Compulsive, disillusioned, aloof at times, hooked on to new ideas, craving for the next shot. In the dark depths of “The Valley”, they sniff on domain names. Despite suffering from a distortion in perceptions of time and space, there’s nothing quite like inhaling that volatile $9.99 stimulant from “Go Daddy”, the peddler. However, the psychoactive state through an intravenous injection or inhalation only lasts for a short while. And then, the withdrawal symptoms kick-in.

Most aspiring startup entrepreneurs are like drug addicts.

Drug addiction, or “substance dependence”, is dangerous. SUBSTANCE dependence. What has started bothering me lately is that many of my fellow dopey technologists are depending on something that has no substance at all, thereby feeling gloomy due to inaction and eventually it results in tragic cases of product abandonment and morale deprivation.

There are disturbing stories of intervention and rehab all over these days. One such testimony comes from “Sean” (name changed), who confesses:

I’m turning 30 and I’ve produced no amazing art.

Sean has ideas, lot’s of shimmering new ones. Incurably, he has procured domain names (over 300 now!), probably one (or more) for each one of them. But he feels he hasn’t done anything meaningful yet. This is a rather common psychedelic syndrome. Sean, and many others like him, are getting trapped by the thought, rather than the action. The realization is a good thing, because it can induce intervention.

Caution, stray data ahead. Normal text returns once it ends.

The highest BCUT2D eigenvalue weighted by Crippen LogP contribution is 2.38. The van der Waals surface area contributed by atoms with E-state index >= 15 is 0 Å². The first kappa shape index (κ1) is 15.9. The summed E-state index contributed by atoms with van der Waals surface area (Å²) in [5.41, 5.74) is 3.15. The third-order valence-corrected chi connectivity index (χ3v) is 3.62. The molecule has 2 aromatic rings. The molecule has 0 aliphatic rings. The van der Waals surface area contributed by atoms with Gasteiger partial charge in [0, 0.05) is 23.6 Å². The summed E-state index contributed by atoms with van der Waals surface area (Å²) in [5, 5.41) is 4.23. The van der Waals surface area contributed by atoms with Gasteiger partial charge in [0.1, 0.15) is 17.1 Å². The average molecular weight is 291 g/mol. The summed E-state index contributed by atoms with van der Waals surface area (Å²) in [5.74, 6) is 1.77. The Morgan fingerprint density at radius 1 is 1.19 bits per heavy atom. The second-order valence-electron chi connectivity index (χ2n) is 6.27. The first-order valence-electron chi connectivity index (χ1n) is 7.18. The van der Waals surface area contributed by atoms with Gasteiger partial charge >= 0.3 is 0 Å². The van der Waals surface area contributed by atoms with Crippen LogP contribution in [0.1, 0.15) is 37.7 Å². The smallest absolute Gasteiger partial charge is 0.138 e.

A lot of these domain addictions occur due to, what we in the non-medical profession call, the first snort — viz. the recurring thought that the name is so important that it must come above & before all.

The name of your product is, and will always be, secondary to the product itself. The domain name is hugely overrated. It’s like naming your baby before you’ve even graduated from high-school. What it also does is that it creates a psychological barrier. Now that you’ve found a great name (great in your mind), you have to push yourself to build an equally great or even better application. Great, amazing, incredible, best, awesome, are all narcotic fences that restrict you (but look so good in keynotes by Apple Laboratories).


My fellow dopey technologists, The Crazy Ones, don’t get caught-up with the masturbation of your ideas. It’s pleasing, I know. But, don’t abuse your talent. Don’t take comfort in thoughts and imaginary applications. Find solace by finding customers, who will pay for a problem-solving product, not your idea or your domain name or that 3-page hypothesis you wrote about your new Spell Checker using Node.js and Haddop.

Say no to domain names until you can stand up on your feet with a simple working prototype or an MVP.

Say no to drugs.

P.S. Ironically, is a placeholder, that will probably sell for millions.

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